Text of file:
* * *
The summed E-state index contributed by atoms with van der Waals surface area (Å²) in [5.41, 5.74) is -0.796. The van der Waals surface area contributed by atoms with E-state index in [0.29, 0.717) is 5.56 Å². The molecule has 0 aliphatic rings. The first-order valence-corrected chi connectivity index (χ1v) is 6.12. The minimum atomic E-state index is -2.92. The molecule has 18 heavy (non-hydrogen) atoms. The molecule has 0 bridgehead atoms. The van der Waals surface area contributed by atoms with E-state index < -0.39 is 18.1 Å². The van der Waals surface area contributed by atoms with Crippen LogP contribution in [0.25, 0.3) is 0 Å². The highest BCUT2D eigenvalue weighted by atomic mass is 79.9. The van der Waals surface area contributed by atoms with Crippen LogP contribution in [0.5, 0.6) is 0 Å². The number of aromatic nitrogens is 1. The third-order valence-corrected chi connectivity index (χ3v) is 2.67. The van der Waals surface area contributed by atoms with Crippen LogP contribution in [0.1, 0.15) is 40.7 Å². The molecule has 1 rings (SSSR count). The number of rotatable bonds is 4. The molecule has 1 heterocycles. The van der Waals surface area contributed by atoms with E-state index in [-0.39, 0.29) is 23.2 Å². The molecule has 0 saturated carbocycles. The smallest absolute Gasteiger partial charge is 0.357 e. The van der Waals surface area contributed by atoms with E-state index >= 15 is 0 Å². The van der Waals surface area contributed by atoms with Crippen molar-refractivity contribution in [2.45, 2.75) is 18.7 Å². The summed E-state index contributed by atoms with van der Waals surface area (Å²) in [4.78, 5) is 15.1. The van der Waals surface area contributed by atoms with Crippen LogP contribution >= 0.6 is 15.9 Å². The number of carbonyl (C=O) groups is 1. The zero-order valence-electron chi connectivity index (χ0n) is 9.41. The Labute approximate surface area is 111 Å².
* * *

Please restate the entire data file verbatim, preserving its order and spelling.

The summed E-state index contributed by atoms with van der Waals surface area (Å²) in [5.41, 5.74) is -0.796. The van der Waals surface area contributed by atoms with E-state index in [0.29, 0.717) is 5.56 Å². The molecule has 0 aliphatic rings. The first-order valence-corrected chi connectivity index (χ1v) is 6.12. The minimum atomic E-state index is -2.92. The molecule has 18 heavy (non-hydrogen) atoms. The molecule has 0 bridgehead atoms. The van der Waals surface area contributed by atoms with E-state index < -0.39 is 18.1 Å². The van der Waals surface area contributed by atoms with Crippen LogP contribution in [0.25, 0.3) is 0 Å². The highest BCUT2D eigenvalue weighted by atomic mass is 79.9. The van der Waals surface area contributed by atoms with Crippen LogP contribution in [0.5, 0.6) is 0 Å². The number of aromatic nitrogens is 1. The third-order valence-corrected chi connectivity index (χ3v) is 2.67. The van der Waals surface area contributed by atoms with Crippen LogP contribution in [0.1, 0.15) is 40.7 Å². The molecule has 1 rings (SSSR count). The number of rotatable bonds is 4. The molecule has 1 heterocycles. The van der Waals surface area contributed by atoms with E-state index in [-0.39, 0.29) is 23.2 Å². The molecule has 0 saturated carbocycles. The smallest absolute Gasteiger partial charge is 0.357 e. The van der Waals surface area contributed by atoms with E-state index >= 15 is 0 Å². The van der Waals surface area contributed by atoms with Crippen molar-refractivity contribution in [2.45, 2.75) is 18.7 Å². The summed E-state index contributed by atoms with van der Waals surface area (Å²) in [4.78, 5) is 15.1. The van der Waals surface area contributed by atoms with Crippen LogP contribution >= 0.6 is 15.9 Å². The number of carbonyl (C=O) groups is 1. The zero-order valence-electron chi connectivity index (χ0n) is 9.41. The Labute approximate surface area is 111 Å².